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The goal of many investors is to build a portfolio that distributes enough cash to live off of while still allowing their portfolio to grow. With bond yields so low, many Americans have turned to dividend stocks to generate that income. There comes with a risk with that, though.
Dividends are not as secure as bonds, and they can be cut in order to shore up the balance sheet in hard times. That's why its important to understand the financial situation of the companies you're invested in and make sure they will be able to pay a dividend for decades to come. We asked our Motley Fool contributors which dividend stocks they think are reliable and likely to pay growing dividends. Read on for their answers.
An ATM is a reliable source of cash -- but of course, that money is already yours, so a withdrawal reduces your account balance as it fills your pockets. Many dividend-paying stocks are much like ATMs in their dependability for payouts -- and, better still, they can boost the value of your investment account, rather than reducing it. A fine example is Procter & Gamble , which recently yielded 3.1%.
Just how reliable is Procter & Gamble's dividend? Consider that it has been paid every year since 1890 -- 125 years! The dividend has been increased for the past 58 consecutive years as well. So how likely is the consumer goods giant to pay and increase its dividend next year? Pretty likely, as no company wants to disrupt a streak like that.
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Let's delve into its business to see why we should trust its dividend. For starters, it sports 23 brands that generate annual revenue of at least $1 billion apiece (for example, Tide, Crest, Iams, Bounty, and Pampers) and in some cases more than $10 billion. Another 14 brands generate between $500 million and $1 billion per year. Overall, P&G rakes in more than $80 billion annually and produces nearly $12 billion in free cash flow.
The company has struggled in recent years, but it has been restructuring itself, shedding some businesses and focusing on core operations. (It sold its Duracell batteries business to Warren Buffett's Berkshire Hathaway , for example.) P&G offers investors many growth catalysts, such as share buybacks, rising demand from developing markets abroad, and product innovations that can spur sales (think, for example, of Tide pods and Secret deodorant that lasts 48 hours). Procter & Gamble is likely to keep rewarding shareholders for many years.
One type of stock that is the next best thing to an ATM is a real estate investment trust that owns commercial properties -- particularly one that pays monthly dividends.
One great example is Chambers Street Properties , which specializes in office and industrial properties. The company owns 128 properties consisting of nearly 38 million square feet of rentable space, and more than 98% of the space is occupied. The portfolio is highly diversified, with no more than 13.5% of revenue coming from any one industry, and it's spread out geographically as well.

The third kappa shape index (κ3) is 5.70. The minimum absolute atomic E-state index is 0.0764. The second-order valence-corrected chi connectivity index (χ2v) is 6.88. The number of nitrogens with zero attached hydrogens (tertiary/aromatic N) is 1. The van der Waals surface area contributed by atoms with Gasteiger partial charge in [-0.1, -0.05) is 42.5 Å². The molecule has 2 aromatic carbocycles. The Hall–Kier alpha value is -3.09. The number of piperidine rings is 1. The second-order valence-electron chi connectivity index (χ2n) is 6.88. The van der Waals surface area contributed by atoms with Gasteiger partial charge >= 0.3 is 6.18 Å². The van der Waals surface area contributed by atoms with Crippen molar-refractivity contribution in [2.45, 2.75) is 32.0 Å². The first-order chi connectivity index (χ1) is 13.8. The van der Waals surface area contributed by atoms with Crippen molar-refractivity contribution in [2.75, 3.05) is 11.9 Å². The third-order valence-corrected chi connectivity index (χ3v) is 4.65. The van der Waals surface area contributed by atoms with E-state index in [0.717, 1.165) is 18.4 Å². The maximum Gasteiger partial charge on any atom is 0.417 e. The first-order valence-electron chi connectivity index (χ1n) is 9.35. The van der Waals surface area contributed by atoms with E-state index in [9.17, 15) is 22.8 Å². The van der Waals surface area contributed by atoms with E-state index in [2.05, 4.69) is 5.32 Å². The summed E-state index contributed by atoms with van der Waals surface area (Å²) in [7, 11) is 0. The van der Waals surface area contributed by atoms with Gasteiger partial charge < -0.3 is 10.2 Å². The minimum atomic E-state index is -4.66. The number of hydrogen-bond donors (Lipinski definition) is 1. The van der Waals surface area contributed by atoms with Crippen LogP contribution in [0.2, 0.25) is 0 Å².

Because of the nature of commercial real estate, an investment in Chambers Street is relatively predictable and low-risk. Tenants sign long-term leases (usually 10 years or more), and most are on "triple net" leases, which means the tenants pay for variable costs including taxes, insurance, and maintenance. Further, more than 96% of Chambers Street's leases have annual rent increases built in. The company leases most of its properties to high-quality national corporations, and the top three tenants at present areAmazon.com , Barclays , and Raytheon .
Perhaps the best part is Chambers Street's 6.5% dividend yield. This kind of consistent, predictable monthly income is the closest thing to an ATM you can put in your portfolio.
Another dividend stock that's much like an ATM is Realty Income , which also pays a reliable monthly dividend.
Realty Income is a commercial REIT that owns well-located properties and focuses on businesses in non-discretionary industries -- that is, companies that sell goods and services you cannot function without, such as food, consumer staples, auto repair, etc. This business focus has enabled Realty Income to keep its occupancy rates above 96% over the course of its history, a remarkable feat that ensures confidence in the company's payout.
Realty Income is exclusively focused on paying a monthly dividend; in fact, the company trademarked the name "The Monthly Dividend Company." A monthly dividend enables you to reinvest your dividends more often, allowing your money to compound more quickly than it can with a quarterly or biannual dividend.
Realty Income has certainly lived up to its trademark. The company highlights on its homepage that it has paid 536 consecutive monthly dividends; that's just over 44-1/2 years. Realty Income has also increased its dividend in 70 consecutive quarters at a 5% compound annual growth rate.
The article This Dividend Stock Is the Closest Thing to an ATM You'll Find originally appeared on Fool.com.
Dan Dzombak has no position in any stocks mentioned. Matthew Frankel owns shares of Berkshire Hathaway and Realty Income. Selena Maranjian owns shares of Amazon.com, Berkshire Hathaway, and Procter & Gamble. The Motley Fool recommends Amazon.com, Berkshire Hathaway, and Procter & Gamble. The Motley Fool owns shares of Amazon.com and Berkshire Hathaway. Try any of our Foolish newsletter services free for 30 days. We Fools may not all hold the same opinions, but we all believe that considering a diverse range of insights makes us better investors. The Motley Fool has a disclosure policy.
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